Delaval

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Seaton Delaval Hall, viewed from north-west

Delaval is the surname of a family of gentry/aristocracy in Northumberland, England, from the 11th century to the 19th century. Their main estate was the manor of Seaton Delaval. The 18th century Delavals are noteworthy for their colourful lifestyle, for the magnificent Seaton Delaval Hall and for the development of the little seaport of Seaton Sluice and a coal mine at Old Hartley.

Early history[edit]

The Delaval name derives from Laval, a town in the valley of the Mayenne River, in the département of Mayenne in old Maine, north-western France. An early ancestor, Guy de la Val I, built a castle there in the first half of the eleventh century.[1] One of his descendants may have fought at the Battle of Hastings in AD 1066 (the event marking the Norman conquest of England).[2] Whatever the truth of that, as part of the conquest the De la Vals settled in Northumberland.[3] At Seaton they built a small fortified dwelling near the existing Saxon church, which in 1100 Hubert de la Val rebuilt, bringing into being the present Church of Our Lady near Delaval Hall.[4]

It would appear that the initial fortified dwelling evolved into the mediaeval Seaton Tower, probably in the fourteenth century. This was extended in Tudor and Jacobean times to form a rambling manor house of considerable size. In the earlier eighteenth century, this was replaced by the present Seaton Delaval Hall (always referred to locally as Delaval Hall), the third and last great mansion designed by architect and playwright Sir John Vanbrugh. This was devastated by a fire in 1822 but later restored – apart from the interior of the main block.

The Delaval surname died out on at least two occasions in the Middle Ages, but was re-adopted by lords of Seaton presumably because of the prestige attached to its Norman-French sound. The Delaval family played a prominent part in the life of the county of Northumberland; several served as High Sheriff of the county, others became Members of Parliament and some served as Border Commissioner (the northern edge of the county lies along the Anglo-Scottish border).

The fortunes of the Delavals of Seaton rose to their peak in the eighteenth century. However, with the death of Edward Hussey Delaval in 1814, the Delaval line died out, and the manor of Seaton Delaval and other estates passed to the Astley family of Melton Constable.

Edward Astley, 22nd Baron Hastings, a considerable landowner, spent many years restoring the Hall, before it became his permanent home until his death in 2007. His son and heir, Delaval Astley, 23rd Baron Hastings, faced with high death duties, sold the Hall to the National Trust.

Eighteenth-century Delavals[edit]

The eighteenth-century Delavals of Seaton[5] were:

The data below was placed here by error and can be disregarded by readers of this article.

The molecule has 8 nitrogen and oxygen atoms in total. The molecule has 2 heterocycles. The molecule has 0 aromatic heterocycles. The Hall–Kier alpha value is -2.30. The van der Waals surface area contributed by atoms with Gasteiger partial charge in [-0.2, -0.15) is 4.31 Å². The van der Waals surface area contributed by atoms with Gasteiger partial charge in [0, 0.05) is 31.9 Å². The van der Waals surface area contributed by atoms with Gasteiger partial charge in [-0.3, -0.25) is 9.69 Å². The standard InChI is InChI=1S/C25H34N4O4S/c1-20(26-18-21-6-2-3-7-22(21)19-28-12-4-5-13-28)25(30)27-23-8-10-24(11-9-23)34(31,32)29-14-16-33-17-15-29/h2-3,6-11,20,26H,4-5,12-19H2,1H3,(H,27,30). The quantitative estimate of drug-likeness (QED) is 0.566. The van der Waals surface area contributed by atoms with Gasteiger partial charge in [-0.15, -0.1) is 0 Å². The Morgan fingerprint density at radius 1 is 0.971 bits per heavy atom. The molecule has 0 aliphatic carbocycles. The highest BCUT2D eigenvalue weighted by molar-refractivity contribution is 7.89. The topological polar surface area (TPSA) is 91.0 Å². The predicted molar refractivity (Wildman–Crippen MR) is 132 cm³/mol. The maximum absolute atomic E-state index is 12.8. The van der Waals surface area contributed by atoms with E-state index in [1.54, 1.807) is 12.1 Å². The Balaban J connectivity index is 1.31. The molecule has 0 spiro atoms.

Lady Rhoda Delaval Astley, the daughter of Captain Francis Blake Delaval[6] and sister of Sir Francis Blake Delaval,[7] was an artist who painted Delaval family members. Many of the paintings are in the National Trust and located at Seaton Delaval Hall, which descended into the Astley line through her son Jacob.[6][8]

See also[edit]

References[edit]

Footnotes[edit]

  1. ^ "Medieval Lands: A prosopography of medieval European noble and royal families: Maine & Vendôme: Seigneurs de Laval". Foundation for Medieval Genealogy. Retrieved 23 November 2016. 
  2. ^ Astley, Edward (1966). Seaton Delaval Hall (visitor booklet). p. 14. 
  3. ^ Askham, Francis (1955). The Gay Delavals. London: Jonathan Cape. p. 21. 
  4. ^ Jackson, Rev. G. W. (1997). The Lady Chapel (Delaval Parish Church) Seaton Delaval Hall (visitor booklet). p. 6. 
  5. ^ The Gay Delavals, Francis Askham, 1955, hardback, 256 pages. Concentrates on the 18th-century Delavals.
  6. ^ a b "Rhoda Delaval, Lady Astley (1725 - 1757)". National Trust Collections. Retrieved 12 March 2015. 
  7. ^ "Rhoda Delaval (1725–1757), Later Lady Astley, and Her Brother, Sir Francis Blake Delaval (1727–1771), as 'Painting and Poetry' (after Bernardino Luini)". Your Paintings. BBC. Retrieved 12 March 2015. 
  8. ^ Neil Jeffares (2006). "Lady Astley". Dictionary of pastellists before 1800 (PDF). London: Unicorn Press. OCLC 607845199. Retrieved 12 March 2015 – via Pastellists.com. 

Sources[edit]

  • Those Delavals, Roger Burgess, 1972, paperback, 55 pages, published by Graham, ISBN 0-902833-64-2. Concentrates on the 18th century Delavals. Accompanied a BBC North East TV series.
  • Handbook: Seaton Delaval Hall, with introduction by the 22nd Lord Hastings, dated April 1966. Possibly obtainable when visiting the Hall. A new National Trust guidebook was published in 2011.
  • Northumberland County History, vols. 8, 9 and 11. Rich in accurate genealogy.
  • Archaeologia Aeliana, 2nd Series, vol. 12, pp. 215–228.
  • Delaval Papers. These are mainly Lord John's papers – thousands of documents in 30 boxes These were saved from destruction at the end of the 19th century by a local antiquary, John Robinson, when he heard they were going to be burnt along with other rubbish at the old Hartley colliery office. Robinson published his own collection of the papers at the time. When Askham wrote The Gay Delavals in 1955, the documents were in the vaults of Newcastle upon Tyne City Library and still uncatalogued. In 2013 they were kept, now catalogued, at the Northumberland Archives in Woodhorn Museum in Woodhorn, near the Queen Elizabeth II Country Park, Ashington, Northumberland.

External links[edit]